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Certain activities in nature, such as how a group of tiny fish move in response to an attack from a bigger fish, are based on the behaviour of individuals who influence their entire group.
These activities are known as Weak Emergence, and are commonly observed in many behavioural and seasonal studies by scientists.
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Even understanding the simplest parts of the brain is beyond our reach.
Scientists have been carrying out experiments and tests on the brain to understand its many functions and also to manipulate brain activity. New, increasingly detailed maps of the brain are now being drawn out.
Some researchers envision the brain as an operating system that is ‘installed’ on neural hardware. This naive viewpoint assumes that brains and minds are identical in all living creatures, and can be separated into neat categories like hardware and software.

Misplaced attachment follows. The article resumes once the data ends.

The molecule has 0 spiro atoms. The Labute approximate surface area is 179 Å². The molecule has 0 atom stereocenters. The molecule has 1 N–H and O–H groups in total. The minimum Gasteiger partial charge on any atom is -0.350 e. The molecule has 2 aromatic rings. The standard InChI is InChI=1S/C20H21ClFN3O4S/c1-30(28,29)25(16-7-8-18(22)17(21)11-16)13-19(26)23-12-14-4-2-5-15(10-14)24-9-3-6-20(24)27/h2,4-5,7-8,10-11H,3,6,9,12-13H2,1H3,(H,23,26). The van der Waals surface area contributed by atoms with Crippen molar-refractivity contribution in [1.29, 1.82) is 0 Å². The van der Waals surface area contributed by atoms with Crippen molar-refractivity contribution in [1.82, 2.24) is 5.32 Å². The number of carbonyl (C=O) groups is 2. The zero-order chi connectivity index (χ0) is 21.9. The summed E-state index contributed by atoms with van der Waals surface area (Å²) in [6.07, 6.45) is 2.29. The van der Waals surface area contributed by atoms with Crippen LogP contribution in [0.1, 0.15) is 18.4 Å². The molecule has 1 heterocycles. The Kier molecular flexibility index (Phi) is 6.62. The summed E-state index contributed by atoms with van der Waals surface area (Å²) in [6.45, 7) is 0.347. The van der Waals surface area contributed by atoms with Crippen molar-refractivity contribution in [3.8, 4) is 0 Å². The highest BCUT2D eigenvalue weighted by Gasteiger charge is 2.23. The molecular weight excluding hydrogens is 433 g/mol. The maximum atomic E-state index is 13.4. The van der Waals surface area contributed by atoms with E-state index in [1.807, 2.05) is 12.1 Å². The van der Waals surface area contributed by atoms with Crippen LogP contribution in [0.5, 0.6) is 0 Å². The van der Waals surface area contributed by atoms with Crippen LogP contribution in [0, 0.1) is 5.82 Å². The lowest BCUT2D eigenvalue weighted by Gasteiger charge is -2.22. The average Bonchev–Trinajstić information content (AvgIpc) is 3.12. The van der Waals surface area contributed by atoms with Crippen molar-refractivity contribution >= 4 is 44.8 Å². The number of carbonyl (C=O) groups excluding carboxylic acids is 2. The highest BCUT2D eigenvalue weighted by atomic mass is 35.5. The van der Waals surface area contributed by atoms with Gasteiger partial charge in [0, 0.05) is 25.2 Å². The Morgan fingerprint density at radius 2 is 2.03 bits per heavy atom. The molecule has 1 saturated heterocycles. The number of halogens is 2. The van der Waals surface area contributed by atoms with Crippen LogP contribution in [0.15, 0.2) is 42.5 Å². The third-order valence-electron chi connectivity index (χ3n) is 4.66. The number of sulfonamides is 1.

Neuroscience handling big data still lacks a theoretical framework or even a basic principle that convert brain data into basic knowledge and understanding. Vast amounts of information end up being counterproductive by injecting uncertainty into existing global understanding while adding new leve...
Certain phenomena cannot be explained by a single activity, where individual components work in tandem with each other and it is hard to pinpoint where the process starts or ends. The workings of such a phenomenon, known as Strong Emergence, cannot be categorized or bracketed in a single...
By considering the brain as a computer, we assume that it functions as a series of linear steps. However, the brain is a visually breathtaking three-dimensional network of complex neural nodes that are interconnected both internally and externally.
We have been taught that our brain is just a biological computer. It is actually an integrated and highly evolved structure that is shape-shifting and extremely adaptive towards all kinds of stimulation.
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